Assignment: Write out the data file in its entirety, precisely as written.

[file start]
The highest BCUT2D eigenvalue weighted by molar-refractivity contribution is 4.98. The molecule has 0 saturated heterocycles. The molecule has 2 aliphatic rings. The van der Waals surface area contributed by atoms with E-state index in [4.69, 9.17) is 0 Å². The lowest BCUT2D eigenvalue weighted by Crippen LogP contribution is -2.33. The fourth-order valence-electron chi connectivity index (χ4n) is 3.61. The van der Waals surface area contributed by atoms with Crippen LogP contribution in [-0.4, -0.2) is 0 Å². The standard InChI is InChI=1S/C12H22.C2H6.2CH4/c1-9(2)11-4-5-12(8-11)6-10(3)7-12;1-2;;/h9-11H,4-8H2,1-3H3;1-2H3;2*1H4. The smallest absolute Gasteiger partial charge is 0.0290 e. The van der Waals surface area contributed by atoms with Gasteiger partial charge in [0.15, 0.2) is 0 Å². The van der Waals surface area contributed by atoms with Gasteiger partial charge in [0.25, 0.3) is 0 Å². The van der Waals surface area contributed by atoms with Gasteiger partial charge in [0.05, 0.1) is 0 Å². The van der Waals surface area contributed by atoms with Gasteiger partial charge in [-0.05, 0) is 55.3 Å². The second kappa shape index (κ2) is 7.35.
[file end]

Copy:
The highest BCUT2D eigenvalue weighted by molar-refractivity contribution is 4.98. The molecule has 0 saturated heterocycles. The molecule has 2 aliphatic rings. The van der Waals surface area contributed by atoms with E-state index in [4.69, 9.17) is 0 Å². The lowest BCUT2D eigenvalue weighted by Crippen LogP contribution is -2.33. The fourth-order valence-electron chi connectivity index (χ4n) is 3.61. The van der Waals surface area contributed by atoms with Crippen LogP contribution in [-0.4, -0.2) is 0 Å². The standard InChI is InChI=1S/C12H22.C2H6.2CH4/c1-9(2)11-4-5-12(8-11)6-10(3)7-12;1-2;;/h9-11H,4-8H2,1-3H3;1-2H3;2*1H4. The smallest absolute Gasteiger partial charge is 0.0290 e. The van der Waals surface area contributed by atoms with Gasteiger partial charge in [0.15, 0.2) is 0 Å². The van der Waals surface area contributed by atoms with Gasteiger partial charge in [0.25, 0.3) is 0 Å². The van der Waals surface area contributed by atoms with Gasteiger partial charge in [0.05, 0.1) is 0 Å². The van der Waals surface area contributed by atoms with Gasteiger partial charge in [-0.05, 0) is 55.3 Å². The second kappa shape index (κ2) is 7.35.